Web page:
The ceiling wiring, chandelier dismantling, etc itself isn't an issue. Indeed, the owner has consulted with engineers and architects on all such aspects of the restoration of this estate, including the hanging of this chandelier. The circuits to the chandelier were installed by an electrician. The wiring is accessible, the support for the chandelier is substantial and more than handles the weight.
The only issue at this point is what to do about the number of bulbs and if higher wattage/fewer bulbs is better than 105 lights at a lower wattage and if this can be effectively handled on dimmers.
The architecture of the room itself will not change and this is the only piece the needs attention. The remaining chandeliers and lamps do not share any circuits with this fixture.
Charles: Good day, and may I say thank you for the pics. The residence is inpressive, as is the chandelier.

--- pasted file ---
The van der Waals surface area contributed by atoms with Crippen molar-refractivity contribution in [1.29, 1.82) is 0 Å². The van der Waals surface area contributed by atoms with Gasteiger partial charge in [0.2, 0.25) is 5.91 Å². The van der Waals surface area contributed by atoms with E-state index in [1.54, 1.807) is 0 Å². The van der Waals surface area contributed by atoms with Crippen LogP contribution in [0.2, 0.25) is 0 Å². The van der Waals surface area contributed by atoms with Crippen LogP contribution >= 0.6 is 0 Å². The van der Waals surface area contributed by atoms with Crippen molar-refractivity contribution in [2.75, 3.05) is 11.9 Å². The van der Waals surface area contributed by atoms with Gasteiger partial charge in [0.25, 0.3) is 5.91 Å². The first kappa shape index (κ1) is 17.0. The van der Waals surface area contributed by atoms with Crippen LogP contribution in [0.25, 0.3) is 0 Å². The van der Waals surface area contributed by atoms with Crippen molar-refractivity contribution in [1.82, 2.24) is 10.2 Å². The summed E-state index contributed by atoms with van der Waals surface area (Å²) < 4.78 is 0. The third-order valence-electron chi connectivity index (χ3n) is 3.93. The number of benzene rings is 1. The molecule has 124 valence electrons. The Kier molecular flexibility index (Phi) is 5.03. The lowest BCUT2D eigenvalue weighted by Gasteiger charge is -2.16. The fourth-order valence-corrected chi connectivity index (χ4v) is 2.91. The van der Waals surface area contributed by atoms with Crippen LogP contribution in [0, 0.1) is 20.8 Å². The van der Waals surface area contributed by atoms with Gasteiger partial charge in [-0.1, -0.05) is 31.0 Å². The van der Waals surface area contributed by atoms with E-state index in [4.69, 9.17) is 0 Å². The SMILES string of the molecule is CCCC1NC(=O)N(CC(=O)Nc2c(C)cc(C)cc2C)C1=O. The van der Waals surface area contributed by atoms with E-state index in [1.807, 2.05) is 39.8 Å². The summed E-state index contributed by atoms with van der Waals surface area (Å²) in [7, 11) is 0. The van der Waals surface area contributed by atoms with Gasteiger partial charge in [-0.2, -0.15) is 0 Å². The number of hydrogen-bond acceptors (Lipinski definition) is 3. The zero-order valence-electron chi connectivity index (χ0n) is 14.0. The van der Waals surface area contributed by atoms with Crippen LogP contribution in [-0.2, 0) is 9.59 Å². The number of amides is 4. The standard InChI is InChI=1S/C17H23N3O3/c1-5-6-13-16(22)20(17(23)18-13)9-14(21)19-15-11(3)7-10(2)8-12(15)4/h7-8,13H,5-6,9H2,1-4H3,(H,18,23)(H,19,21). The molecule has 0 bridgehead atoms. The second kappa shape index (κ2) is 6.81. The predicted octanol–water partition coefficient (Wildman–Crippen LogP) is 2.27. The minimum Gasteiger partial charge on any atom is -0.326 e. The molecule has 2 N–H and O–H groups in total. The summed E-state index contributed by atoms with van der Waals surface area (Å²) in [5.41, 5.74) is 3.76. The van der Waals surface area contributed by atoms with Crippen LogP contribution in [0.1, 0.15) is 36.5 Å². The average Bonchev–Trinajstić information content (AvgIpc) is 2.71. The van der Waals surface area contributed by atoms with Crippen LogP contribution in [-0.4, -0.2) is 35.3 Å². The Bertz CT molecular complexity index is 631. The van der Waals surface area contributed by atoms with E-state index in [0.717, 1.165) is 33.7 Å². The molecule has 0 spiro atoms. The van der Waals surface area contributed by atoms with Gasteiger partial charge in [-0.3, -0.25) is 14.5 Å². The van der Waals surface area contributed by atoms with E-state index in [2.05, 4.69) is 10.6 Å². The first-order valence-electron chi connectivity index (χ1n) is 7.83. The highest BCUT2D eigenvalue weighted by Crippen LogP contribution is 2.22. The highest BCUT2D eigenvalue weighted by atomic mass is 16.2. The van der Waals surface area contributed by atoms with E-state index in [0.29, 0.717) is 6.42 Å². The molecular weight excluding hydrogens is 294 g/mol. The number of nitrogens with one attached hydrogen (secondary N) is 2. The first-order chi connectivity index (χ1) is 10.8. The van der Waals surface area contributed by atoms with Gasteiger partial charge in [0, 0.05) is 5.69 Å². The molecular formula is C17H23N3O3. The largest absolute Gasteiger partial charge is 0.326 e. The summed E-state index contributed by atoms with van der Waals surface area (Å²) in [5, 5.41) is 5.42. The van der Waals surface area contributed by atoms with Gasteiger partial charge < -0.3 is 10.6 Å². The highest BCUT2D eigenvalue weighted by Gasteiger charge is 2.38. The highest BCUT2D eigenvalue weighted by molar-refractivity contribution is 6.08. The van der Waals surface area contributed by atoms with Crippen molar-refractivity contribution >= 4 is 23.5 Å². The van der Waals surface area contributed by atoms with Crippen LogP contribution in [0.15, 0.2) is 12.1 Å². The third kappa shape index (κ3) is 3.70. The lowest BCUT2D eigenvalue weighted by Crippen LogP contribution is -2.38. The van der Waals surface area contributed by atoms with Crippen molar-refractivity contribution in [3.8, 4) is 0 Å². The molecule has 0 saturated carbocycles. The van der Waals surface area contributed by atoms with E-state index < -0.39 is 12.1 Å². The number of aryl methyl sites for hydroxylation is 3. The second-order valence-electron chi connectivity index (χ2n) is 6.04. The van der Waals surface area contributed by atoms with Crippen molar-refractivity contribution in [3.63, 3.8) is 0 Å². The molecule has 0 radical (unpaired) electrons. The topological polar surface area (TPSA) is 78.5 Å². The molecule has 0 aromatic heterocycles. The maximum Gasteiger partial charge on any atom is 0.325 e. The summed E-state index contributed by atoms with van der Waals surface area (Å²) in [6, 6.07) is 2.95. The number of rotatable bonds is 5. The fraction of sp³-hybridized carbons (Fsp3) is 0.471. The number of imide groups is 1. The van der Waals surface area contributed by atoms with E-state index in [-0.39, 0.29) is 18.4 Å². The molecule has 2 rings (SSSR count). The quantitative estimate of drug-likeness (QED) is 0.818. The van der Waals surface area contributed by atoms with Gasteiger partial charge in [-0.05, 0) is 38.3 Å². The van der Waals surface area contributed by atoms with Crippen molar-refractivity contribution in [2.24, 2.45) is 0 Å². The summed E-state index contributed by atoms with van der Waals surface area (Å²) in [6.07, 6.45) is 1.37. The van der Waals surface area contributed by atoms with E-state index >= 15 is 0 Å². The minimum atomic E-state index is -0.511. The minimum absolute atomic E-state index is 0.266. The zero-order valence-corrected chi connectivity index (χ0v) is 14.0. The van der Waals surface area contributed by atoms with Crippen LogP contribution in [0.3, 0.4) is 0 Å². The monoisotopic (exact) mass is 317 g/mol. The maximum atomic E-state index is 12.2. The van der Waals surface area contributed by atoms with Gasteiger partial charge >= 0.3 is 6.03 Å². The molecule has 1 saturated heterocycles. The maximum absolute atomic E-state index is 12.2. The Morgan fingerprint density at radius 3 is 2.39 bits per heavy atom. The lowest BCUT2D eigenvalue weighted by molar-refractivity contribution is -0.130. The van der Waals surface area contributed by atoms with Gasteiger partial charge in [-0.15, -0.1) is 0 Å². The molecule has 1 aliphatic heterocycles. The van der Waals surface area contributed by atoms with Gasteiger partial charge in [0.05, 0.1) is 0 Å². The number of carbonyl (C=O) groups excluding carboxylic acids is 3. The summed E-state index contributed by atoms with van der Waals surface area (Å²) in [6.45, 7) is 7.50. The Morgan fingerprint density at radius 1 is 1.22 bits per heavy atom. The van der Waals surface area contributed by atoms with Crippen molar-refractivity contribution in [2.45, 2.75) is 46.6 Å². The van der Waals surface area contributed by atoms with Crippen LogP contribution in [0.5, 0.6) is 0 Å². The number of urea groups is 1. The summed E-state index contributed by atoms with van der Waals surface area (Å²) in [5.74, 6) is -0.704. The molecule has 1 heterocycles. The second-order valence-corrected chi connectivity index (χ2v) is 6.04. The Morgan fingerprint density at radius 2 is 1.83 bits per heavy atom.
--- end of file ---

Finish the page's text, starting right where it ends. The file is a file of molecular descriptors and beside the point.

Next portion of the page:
From previous experience, the lighting effects that the owner wants is the first requirement. Dining usually is low and in the ballroom mode bright and subdued.
A few were set up... Outer ring & center single lamp with 40 watt bulbs, one switch leg & dimmer. Lower set of interior bulbs 25 to 40 watt, 1 switch leg & dimmer. Upper set of interior bulbs 25 to 40 watt, 1 switch leg & dimmer. 9 x 40 watt = 360 watt (Ring) 9 x 60 watt = 540 watt (Ring Alternate) 48 x 25 watt = 1200 watt (Lower) 48 x 40 watt = 1920 watt (Lower Alternate) dittos (Upper)
Utilizing 60 watt in ring, and 25 watts in the rest, you have a load of 2940 watts, three switch legs to create a choice of mood levels.